Natural and Cultural History
Camdeboo National Park was proclaimed as a National Park under the management of South African National Parks on 30 October 2005.
Following an extensive process of negotiation and discussion between government, conservation groups, and concerned stakeholders, Marthinus van Schalkwyk, Minister of Environmental Affairs and Tourism, announced the intention to proclaim the park in the area surrounding Graaff-Reinet. This was made possible by the World Widelife Fund in South Africa (WWF-SA), which donated the 14500 hectare Karoo Nature Reserve to be the centrepiece of the project.
A public consultation process was followed to decide on the new name for the park, culminating in the choice of Camdeboo National Park.
The Karoo Nature Reserve was established in 1979 when the International Union for the Conservation of Nature and the World Wildlife Fund recognised the urgency for conservation measures in the Karoo biome and listed this action as a world conservation priority.
The vision for the future is ultimately to link Camdeboo National Park with Mountain Zebra National Park, protecting a huge diversity of plant and animal species. This will assist in the conservation of the endangered Cape mountain zebra. The idea is to create a single mega-conservation area over 120km in length and including up to 520 000 hectares of land under conservation, to be accomplished in the main by public/private partnerships.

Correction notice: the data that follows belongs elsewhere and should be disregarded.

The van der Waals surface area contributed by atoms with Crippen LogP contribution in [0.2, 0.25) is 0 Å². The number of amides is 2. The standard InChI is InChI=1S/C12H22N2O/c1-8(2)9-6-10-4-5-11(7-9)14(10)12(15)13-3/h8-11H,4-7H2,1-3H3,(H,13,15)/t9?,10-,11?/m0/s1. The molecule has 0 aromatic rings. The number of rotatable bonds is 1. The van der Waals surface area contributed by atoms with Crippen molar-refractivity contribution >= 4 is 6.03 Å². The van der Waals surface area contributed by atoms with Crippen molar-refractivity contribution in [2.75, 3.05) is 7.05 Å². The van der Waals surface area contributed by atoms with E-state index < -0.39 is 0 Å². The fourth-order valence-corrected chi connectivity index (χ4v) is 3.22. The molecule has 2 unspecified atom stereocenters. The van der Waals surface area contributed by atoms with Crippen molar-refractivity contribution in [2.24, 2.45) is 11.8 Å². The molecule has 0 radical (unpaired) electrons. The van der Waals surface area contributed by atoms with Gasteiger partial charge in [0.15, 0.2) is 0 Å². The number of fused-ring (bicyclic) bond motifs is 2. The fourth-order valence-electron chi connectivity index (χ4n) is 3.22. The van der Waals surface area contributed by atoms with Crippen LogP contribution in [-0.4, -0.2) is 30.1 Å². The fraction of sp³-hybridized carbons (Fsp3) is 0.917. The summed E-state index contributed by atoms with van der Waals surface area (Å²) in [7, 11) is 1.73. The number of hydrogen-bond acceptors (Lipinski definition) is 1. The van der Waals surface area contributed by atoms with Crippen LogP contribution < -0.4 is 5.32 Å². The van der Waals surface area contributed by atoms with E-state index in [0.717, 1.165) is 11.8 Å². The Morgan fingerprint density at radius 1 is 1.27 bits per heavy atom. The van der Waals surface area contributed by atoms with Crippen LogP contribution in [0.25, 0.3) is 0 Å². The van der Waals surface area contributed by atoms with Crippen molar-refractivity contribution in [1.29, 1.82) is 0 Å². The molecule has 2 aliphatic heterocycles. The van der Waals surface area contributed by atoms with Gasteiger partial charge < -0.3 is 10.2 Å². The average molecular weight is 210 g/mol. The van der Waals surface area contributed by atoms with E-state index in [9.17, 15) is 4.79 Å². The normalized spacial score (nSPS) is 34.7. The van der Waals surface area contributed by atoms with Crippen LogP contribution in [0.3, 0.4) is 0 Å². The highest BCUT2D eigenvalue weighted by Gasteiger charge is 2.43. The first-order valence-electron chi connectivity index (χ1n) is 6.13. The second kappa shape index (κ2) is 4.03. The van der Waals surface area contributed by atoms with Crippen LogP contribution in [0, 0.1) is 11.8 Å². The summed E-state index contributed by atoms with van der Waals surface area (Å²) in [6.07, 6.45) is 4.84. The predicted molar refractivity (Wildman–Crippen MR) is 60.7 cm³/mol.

Early history of the park includes use of the area by early, middle and later stone age people. Evidence of occupation by these people can be found in the form of stone age industry sites on the south eastern plains of the park. Artefacts found in these sites include bored stones, percussion-made hand axes, scrapers, blades and grinding stones.
Khoisan hunters and herders left evidence of their occupation during the late stone age in the form of rock paintings in the eastern section of the park.
The Inqua tribe occupied the park area during the mid 1600's, grazing their vast herds of cattle and fat-tailed sheep on the apron veld from the Camdeboo River near Aberdeen, across the Sundays River to Agter-Bruintjieshoogte near Somerset East.
White farmers settled on the Camdeboo Plains and Sneeuberg in 1770, introducing merino sheep and angora goats, as well as exotic plants. Over the years overgrazing and the effects of exotic plants have resulted in soil erosion and an increase in woody species or unpalatable plants.
Until the park was first proclaimed as a reserve in 1979, it was used as a town commonage with tenants grazing their livestock and contributing to overgrazing and erosion of some areas.
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